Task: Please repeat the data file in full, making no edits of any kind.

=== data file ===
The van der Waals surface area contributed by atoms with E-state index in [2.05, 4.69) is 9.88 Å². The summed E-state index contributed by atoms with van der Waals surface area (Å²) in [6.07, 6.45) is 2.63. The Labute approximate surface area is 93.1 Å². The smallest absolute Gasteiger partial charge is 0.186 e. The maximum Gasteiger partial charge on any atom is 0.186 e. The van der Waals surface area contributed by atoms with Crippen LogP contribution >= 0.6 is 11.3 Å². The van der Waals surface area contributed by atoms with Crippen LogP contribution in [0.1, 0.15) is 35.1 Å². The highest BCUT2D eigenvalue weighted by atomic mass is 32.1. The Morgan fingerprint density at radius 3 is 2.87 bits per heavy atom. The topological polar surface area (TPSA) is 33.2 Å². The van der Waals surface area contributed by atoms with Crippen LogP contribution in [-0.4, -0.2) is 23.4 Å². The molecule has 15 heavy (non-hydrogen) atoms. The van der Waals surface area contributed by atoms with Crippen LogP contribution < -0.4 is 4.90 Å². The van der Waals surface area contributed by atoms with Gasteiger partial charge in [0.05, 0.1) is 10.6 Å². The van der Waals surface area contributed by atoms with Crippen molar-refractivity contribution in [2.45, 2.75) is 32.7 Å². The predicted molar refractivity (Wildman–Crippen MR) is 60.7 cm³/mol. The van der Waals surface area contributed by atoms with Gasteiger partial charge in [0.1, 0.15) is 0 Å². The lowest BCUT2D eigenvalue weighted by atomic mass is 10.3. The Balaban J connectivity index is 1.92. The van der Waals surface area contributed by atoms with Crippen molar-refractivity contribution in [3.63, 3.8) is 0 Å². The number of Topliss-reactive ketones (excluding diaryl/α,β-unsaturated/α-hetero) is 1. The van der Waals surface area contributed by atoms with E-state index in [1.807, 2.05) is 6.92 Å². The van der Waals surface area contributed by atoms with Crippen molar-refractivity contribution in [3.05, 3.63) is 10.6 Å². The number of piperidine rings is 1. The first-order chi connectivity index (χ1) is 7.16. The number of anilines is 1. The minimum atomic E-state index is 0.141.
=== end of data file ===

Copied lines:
The van der Waals surface area contributed by atoms with E-state index in [2.05, 4.69) is 9.88 Å². The summed E-state index contributed by atoms with van der Waals surface area (Å²) in [6.07, 6.45) is 2.63. The Labute approximate surface area is 93.1 Å². The smallest absolute Gasteiger partial charge is 0.186 e. The maximum Gasteiger partial charge on any atom is 0.186 e. The van der Waals surface area contributed by atoms with Crippen LogP contribution >= 0.6 is 11.3 Å². The van der Waals surface area contributed by atoms with Crippen LogP contribution in [0.1, 0.15) is 35.1 Å². The highest BCUT2D eigenvalue weighted by atomic mass is 32.1. The Morgan fingerprint density at radius 3 is 2.87 bits per heavy atom. The topological polar surface area (TPSA) is 33.2 Å². The van der Waals surface area contributed by atoms with Crippen LogP contribution in [-0.4, -0.2) is 23.4 Å². The molecule has 15 heavy (non-hydrogen) atoms. The van der Waals surface area contributed by atoms with Crippen LogP contribution < -0.4 is 4.90 Å². The van der Waals surface area contributed by atoms with Gasteiger partial charge in [0.05, 0.1) is 10.6 Å². The van der Waals surface area contributed by atoms with Crippen molar-refractivity contribution in [2.45, 2.75) is 32.7 Å². The predicted molar refractivity (Wildman–Crippen MR) is 60.7 cm³/mol. The van der Waals surface area contributed by atoms with Gasteiger partial charge in [0.1, 0.15) is 0 Å². The lowest BCUT2D eigenvalue weighted by atomic mass is 10.3. The Balaban J connectivity index is 1.92. The van der Waals surface area contributed by atoms with Crippen molar-refractivity contribution in [3.63, 3.8) is 0 Å². The number of Topliss-reactive ketones (excluding diaryl/α,β-unsaturated/α-hetero) is 1. The van der Waals surface area contributed by atoms with E-state index in [1.807, 2.05) is 6.92 Å². The van der Waals surface area contributed by atoms with Crippen molar-refractivity contribution in [3.05, 3.63) is 10.6 Å². The number of piperidine rings is 1. The first-order chi connectivity index (χ1) is 7.16. The number of anilines is 1. The minimum atomic E-state index is 0.141.